Received in excellent shape
I planted these near my goldfish pond and they bloomed an immaculate deep sea blue color
They have beautiful blooms. They look great where I planted them.
These look great planted with the other wildflowers.
My Iris completes my garden with the perfect colors.
Helpful Gardening Tips
Goes Well With
We dig plants when your order is received, and ship immediately via US Priority Mail. You will receive a tracking number via email when plants are shipped. All plants are packed to be safe in their packages for up to 3 days after receipt.
How We Protect Your Plants For Transit
We sell only bare root plants. We dip the roots in tera-sorb silicone gel to retain ample moisture for transit and surround with plastic. This provides superior protection for plants in transit for up to 12 days.
Upon Receipt Of Your Plants
Open your plants and inspect the same day received. We offer 3 days to report any problems with your order. Bare root plants need to be planted within 2-3 days of receipt unless weather prohibits. Store in a cool place and keep roots moist and covered with plastic until they can be planted. Water daily for the first week after planting.
Blue Flag Iris is an Aquatic Clump Growing Plant
One is Iris versicolor, often called northern blue flag or harlequin blue flag, and the other is Iris virginica, often called the southern blue flag. Both types are aquatic plants that grow from clumps of rhizomes. These irises are prevalent throughout the eastern United States, with I. virginica common from Virginia to Texas and I. Versicolor familiar from Tennessee up into Canada. Both types of iris are a lovely shade of blue and proliferate in wet soil conditions.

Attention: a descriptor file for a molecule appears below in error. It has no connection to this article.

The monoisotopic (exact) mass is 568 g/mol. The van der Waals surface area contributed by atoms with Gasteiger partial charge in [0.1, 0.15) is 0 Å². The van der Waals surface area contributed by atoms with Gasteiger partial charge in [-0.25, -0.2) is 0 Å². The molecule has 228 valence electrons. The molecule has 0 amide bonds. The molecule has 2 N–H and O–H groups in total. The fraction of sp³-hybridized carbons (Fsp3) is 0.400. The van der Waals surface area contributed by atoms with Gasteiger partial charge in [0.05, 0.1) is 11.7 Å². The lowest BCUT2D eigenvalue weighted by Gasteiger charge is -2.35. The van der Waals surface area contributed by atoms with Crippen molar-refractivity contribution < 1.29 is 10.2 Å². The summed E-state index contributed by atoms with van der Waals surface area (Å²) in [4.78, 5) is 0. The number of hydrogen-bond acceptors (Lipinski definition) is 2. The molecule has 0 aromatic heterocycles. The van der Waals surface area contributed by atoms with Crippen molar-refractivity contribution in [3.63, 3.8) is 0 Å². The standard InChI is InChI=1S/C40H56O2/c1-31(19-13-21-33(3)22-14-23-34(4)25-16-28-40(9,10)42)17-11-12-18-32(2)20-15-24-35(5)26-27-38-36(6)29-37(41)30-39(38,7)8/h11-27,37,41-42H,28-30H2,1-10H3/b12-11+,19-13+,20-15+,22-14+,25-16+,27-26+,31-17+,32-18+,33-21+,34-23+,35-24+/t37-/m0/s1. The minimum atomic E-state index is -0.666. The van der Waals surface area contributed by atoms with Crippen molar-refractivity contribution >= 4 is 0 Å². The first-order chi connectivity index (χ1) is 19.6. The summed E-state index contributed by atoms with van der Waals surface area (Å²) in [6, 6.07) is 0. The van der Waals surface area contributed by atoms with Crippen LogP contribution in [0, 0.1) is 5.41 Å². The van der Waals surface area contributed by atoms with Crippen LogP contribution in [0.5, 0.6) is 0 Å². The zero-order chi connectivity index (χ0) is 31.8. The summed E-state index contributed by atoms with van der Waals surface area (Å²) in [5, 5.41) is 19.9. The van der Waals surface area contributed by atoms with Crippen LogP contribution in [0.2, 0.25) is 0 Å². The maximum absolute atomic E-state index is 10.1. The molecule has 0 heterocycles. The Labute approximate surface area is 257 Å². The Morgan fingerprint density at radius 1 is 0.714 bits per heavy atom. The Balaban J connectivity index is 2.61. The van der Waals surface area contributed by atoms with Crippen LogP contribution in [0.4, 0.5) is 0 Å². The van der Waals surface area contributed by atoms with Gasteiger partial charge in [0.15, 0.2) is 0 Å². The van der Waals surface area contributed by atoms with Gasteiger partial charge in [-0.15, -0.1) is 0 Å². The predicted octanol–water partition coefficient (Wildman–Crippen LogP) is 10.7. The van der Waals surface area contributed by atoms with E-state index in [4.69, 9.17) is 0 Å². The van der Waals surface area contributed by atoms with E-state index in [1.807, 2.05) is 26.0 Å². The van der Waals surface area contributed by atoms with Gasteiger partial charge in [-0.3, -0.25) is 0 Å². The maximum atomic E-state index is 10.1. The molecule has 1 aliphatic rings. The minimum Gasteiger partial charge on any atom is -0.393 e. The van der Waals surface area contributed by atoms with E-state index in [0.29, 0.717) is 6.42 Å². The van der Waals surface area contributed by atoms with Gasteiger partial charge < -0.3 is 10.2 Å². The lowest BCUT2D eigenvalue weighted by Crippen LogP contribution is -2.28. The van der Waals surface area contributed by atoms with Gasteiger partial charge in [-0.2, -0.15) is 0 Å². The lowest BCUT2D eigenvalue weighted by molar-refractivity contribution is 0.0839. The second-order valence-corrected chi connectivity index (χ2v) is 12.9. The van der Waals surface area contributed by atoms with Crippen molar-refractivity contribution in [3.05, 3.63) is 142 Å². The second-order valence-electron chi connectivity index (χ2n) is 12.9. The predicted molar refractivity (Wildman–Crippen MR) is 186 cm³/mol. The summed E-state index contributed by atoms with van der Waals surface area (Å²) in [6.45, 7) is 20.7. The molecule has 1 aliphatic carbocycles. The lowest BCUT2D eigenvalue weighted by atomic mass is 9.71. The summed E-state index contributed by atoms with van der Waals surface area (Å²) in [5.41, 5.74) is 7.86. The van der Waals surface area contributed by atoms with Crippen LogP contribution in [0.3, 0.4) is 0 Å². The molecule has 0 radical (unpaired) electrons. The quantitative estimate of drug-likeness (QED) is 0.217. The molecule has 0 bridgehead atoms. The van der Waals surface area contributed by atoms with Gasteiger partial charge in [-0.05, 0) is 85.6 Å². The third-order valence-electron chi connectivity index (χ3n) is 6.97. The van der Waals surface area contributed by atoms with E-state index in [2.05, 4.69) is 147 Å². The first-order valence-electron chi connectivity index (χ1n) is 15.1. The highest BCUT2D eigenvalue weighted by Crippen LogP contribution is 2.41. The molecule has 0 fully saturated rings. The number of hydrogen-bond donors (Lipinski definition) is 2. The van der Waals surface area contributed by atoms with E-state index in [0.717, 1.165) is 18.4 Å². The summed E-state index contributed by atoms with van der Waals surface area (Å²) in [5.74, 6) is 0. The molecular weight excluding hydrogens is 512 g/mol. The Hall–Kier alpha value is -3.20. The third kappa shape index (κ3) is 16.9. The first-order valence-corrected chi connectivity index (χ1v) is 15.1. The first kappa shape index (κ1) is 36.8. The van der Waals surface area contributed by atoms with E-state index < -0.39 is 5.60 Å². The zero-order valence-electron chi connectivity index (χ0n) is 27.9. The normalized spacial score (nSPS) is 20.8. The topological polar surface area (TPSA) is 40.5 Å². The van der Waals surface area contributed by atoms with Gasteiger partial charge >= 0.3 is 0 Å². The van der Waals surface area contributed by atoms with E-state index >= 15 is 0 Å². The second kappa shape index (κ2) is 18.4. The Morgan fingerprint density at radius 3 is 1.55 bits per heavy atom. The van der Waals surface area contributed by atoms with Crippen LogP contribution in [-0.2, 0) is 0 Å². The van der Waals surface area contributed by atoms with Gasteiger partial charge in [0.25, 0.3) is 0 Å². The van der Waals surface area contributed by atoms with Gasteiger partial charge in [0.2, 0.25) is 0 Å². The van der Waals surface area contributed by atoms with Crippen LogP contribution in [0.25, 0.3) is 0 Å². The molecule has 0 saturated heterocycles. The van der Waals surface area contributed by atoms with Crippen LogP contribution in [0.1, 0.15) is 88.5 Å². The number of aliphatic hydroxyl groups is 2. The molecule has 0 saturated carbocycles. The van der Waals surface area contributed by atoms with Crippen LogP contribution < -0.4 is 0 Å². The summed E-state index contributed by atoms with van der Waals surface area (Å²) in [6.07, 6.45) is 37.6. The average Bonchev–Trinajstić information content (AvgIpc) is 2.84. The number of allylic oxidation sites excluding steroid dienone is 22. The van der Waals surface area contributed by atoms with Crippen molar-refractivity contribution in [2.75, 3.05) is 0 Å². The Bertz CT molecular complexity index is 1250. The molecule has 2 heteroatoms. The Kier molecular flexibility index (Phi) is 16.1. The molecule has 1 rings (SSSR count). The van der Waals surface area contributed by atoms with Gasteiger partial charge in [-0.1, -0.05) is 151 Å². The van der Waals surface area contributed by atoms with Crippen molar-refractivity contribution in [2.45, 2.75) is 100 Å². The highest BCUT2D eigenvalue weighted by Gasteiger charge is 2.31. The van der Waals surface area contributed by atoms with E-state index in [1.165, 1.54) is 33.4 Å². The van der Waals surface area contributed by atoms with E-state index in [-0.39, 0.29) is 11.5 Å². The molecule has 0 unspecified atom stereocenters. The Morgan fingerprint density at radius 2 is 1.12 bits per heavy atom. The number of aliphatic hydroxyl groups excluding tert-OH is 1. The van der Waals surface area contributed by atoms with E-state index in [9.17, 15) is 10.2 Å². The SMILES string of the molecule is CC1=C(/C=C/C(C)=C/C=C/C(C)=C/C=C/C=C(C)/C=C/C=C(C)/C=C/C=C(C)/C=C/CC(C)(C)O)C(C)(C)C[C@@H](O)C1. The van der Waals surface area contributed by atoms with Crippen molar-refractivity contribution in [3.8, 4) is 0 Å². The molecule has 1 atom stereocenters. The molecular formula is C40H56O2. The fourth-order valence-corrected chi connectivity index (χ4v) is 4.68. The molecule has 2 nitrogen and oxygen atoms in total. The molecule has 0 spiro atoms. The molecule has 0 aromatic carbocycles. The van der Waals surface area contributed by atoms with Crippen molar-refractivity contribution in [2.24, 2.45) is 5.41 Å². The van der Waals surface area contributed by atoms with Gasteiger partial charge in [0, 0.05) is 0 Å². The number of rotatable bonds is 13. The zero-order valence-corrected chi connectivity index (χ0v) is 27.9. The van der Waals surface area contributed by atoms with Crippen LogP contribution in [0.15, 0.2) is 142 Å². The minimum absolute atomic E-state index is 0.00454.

Blue Flag Iris prefers Swampy, Muddy Environments and is an Excellent Plant to have Along Pond Borders or in Areas with Poorly Draining Soil
However, note that the plants shouldn't be in more than 4 inches of water. Blue flag irises are not considered invasive, so they're an excellent choice if you want iris plants in your garden but live in an area where the yellow flower is an invasive problem.
Both types of iris produce showy flowers in spring. The northern iris is purple or blue-purple, and the southern iris is a much clearer blue with white and yellow accents toward the interior edges of the petals. Both irises grow in clusters of long, green leaves and stems, which provide a bright, fresh color for any garden.
Blue Flag Iris is a flowering perennial that makes large clumps of thick, creeping rhizomes.
The stems usually have basal leaves that are more than 1 cm wide. The leaves resemble an overlapping flat fan. The Blue Flag Iris tends to be poisonous when consumed by humans, and the sap causes dermatitis.